from The American Heritage® Dictionary of the English Language, 4th Edition
- Mozart, Wolfgang Amadeus 1756-1791. Austrian composer, among the greatest and most prolific in history. Mozart's over 600 works include 41 symphonies, 27 piano concertos, 16 operas, 19 piano sonatas, and other orchestral and chamber works. As a child prodigy he toured Europe with his father, (Johann Georg) Leopold Mozart (1719-1787), the composer of a renowned violin method.
from Wiktionary, Creative Commons Attribution/Share-Alike License
- n. By analogy with Wolfgang Amadeus Mozart, a musical virtuoso.
- n. By extension, a virtuoso in any field.
- proper n. A German surname.
- proper n. Specifically, Wolfgang Amadeus Mozart.
from WordNet 3.0 Copyright 2006 by Princeton University. All rights reserved.
- n. prolific Austrian composer and child prodigy; master of the classical style in all its forms of his time (1756-1791)
- n. the music of Mozart
Sorry, no etymologies found.
In auditions, he asks musicians to play a phrase of Mozart as if it were by another composer, such as Brahms, Ravel or Bach.
D minor for Rachmaninoff or Mozart is to express a certain fatal mood.
He writes to Hillary Clinton about an academic paper he has read, titled "On the Economics of Musical Composition in Mozart's Vienna."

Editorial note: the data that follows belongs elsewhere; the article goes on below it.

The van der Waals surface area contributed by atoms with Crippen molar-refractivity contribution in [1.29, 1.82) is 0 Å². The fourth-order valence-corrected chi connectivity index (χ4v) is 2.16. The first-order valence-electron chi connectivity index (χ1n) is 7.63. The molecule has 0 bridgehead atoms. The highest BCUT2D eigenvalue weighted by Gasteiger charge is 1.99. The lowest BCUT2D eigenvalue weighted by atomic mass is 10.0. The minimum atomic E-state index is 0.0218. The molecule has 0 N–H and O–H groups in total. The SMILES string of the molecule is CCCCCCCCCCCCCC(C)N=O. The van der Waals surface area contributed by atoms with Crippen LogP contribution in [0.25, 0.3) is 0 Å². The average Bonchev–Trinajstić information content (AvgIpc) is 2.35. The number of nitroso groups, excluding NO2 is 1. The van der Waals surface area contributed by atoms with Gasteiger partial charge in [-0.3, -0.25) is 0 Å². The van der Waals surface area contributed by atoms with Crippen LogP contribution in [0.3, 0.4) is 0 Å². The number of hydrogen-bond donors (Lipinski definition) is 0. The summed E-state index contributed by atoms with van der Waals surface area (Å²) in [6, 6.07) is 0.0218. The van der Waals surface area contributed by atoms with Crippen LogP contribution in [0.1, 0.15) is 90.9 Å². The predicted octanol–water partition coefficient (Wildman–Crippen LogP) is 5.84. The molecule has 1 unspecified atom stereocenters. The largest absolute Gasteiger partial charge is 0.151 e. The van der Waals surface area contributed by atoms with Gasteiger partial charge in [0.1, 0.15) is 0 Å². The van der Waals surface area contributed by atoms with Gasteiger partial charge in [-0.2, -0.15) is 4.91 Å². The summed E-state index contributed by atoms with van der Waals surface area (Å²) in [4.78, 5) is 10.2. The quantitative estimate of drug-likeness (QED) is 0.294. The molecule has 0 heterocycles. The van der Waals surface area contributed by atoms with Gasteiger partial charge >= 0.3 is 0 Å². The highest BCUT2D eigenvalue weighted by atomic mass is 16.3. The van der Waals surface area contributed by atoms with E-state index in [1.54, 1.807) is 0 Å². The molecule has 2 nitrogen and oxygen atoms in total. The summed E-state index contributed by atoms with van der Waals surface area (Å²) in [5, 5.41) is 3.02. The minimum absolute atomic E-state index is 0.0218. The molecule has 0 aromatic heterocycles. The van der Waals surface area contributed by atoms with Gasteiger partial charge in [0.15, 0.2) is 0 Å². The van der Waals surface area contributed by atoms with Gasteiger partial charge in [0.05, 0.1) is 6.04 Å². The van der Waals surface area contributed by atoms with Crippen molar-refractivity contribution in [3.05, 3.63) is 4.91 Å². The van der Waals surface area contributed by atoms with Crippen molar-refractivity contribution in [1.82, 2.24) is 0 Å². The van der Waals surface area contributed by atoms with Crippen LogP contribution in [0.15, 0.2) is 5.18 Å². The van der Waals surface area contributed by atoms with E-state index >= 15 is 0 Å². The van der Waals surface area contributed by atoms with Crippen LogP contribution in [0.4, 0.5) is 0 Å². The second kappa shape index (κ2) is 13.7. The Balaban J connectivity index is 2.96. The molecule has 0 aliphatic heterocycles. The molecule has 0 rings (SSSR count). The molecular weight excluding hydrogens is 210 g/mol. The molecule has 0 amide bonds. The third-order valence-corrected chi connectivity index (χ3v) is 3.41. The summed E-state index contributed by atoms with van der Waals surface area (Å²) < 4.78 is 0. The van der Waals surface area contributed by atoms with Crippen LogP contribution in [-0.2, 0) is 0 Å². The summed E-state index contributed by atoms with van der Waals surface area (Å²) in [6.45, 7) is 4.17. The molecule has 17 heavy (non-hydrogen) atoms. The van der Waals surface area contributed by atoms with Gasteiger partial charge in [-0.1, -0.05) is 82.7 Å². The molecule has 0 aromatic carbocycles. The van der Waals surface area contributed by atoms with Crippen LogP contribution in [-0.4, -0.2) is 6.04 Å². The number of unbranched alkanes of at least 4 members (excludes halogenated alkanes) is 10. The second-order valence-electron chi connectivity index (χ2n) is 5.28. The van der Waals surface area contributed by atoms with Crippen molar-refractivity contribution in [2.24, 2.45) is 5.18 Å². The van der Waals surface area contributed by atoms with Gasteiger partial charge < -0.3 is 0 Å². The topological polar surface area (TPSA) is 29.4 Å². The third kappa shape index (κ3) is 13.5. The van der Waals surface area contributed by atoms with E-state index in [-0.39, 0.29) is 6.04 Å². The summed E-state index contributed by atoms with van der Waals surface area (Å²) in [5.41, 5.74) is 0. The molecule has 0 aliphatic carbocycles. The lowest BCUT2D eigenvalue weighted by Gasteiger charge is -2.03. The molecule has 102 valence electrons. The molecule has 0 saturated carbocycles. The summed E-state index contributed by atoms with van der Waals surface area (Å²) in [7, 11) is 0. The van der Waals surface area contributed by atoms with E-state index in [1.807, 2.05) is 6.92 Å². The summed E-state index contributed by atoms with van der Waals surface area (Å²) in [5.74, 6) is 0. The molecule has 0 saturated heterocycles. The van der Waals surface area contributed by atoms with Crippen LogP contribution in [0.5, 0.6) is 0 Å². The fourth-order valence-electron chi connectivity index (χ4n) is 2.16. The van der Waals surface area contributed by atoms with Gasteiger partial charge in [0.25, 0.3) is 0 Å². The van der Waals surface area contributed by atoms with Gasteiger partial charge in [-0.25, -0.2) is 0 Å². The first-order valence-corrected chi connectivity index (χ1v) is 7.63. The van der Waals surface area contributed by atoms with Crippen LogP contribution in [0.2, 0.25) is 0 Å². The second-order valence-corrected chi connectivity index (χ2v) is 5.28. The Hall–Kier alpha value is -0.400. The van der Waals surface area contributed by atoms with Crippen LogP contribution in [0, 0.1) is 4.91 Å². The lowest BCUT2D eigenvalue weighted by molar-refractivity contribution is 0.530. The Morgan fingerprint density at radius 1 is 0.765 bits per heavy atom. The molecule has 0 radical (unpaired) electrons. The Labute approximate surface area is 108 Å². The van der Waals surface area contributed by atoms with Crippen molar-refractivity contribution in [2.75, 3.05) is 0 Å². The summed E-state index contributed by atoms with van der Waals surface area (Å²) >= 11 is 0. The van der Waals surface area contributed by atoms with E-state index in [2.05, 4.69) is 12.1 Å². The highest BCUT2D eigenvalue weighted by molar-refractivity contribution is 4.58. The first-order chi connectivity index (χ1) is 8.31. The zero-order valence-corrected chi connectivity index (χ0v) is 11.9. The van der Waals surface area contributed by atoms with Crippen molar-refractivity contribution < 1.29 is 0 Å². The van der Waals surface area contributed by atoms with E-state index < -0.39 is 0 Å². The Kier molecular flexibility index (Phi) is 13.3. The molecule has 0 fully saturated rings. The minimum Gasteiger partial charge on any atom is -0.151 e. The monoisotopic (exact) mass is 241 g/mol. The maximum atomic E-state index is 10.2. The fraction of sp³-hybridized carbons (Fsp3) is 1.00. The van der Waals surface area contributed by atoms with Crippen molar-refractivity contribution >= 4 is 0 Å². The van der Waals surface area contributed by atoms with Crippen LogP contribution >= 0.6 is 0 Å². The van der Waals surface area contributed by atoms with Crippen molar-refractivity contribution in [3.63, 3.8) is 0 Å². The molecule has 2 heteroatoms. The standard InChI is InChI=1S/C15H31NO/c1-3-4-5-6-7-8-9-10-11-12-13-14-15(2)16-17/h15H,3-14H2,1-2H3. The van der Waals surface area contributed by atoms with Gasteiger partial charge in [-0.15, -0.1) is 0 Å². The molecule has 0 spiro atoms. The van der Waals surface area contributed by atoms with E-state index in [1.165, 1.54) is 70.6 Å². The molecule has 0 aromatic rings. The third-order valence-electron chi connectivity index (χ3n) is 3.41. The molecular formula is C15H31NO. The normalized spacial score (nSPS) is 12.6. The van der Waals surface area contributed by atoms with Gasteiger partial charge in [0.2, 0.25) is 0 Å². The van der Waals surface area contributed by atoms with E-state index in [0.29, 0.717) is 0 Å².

On Thursday night, after a visa glitch prevented the contralto Nathalie Stutzmann from arriving for her scheduled "Kindertotenlieder," it was just Eschenbach and the orchestra, in Mozart and Mahler.
Eschenbach's Mozart is healthy and notably non-neurotic, and the symphony was a buoyant bonbon, rushing along in three brief movements, dancing in an ebullient conclusion.
On Ravelry, the Mitered Mozart is easily found, but not the Harmony.
Mozart is certainly more than a foolhardy composer and Salieri more than his covetous adversary.
Mozart is represented by a powdered wig over a brain; John D. Rockefeller's jacket is made out of money.
For Strindberg, on the other hand, all of Mozart is a cacophany of pretentious warbling.
I wonder if it is not related to the theory that Blair Tindall expressed in "Mozart in the Jungle"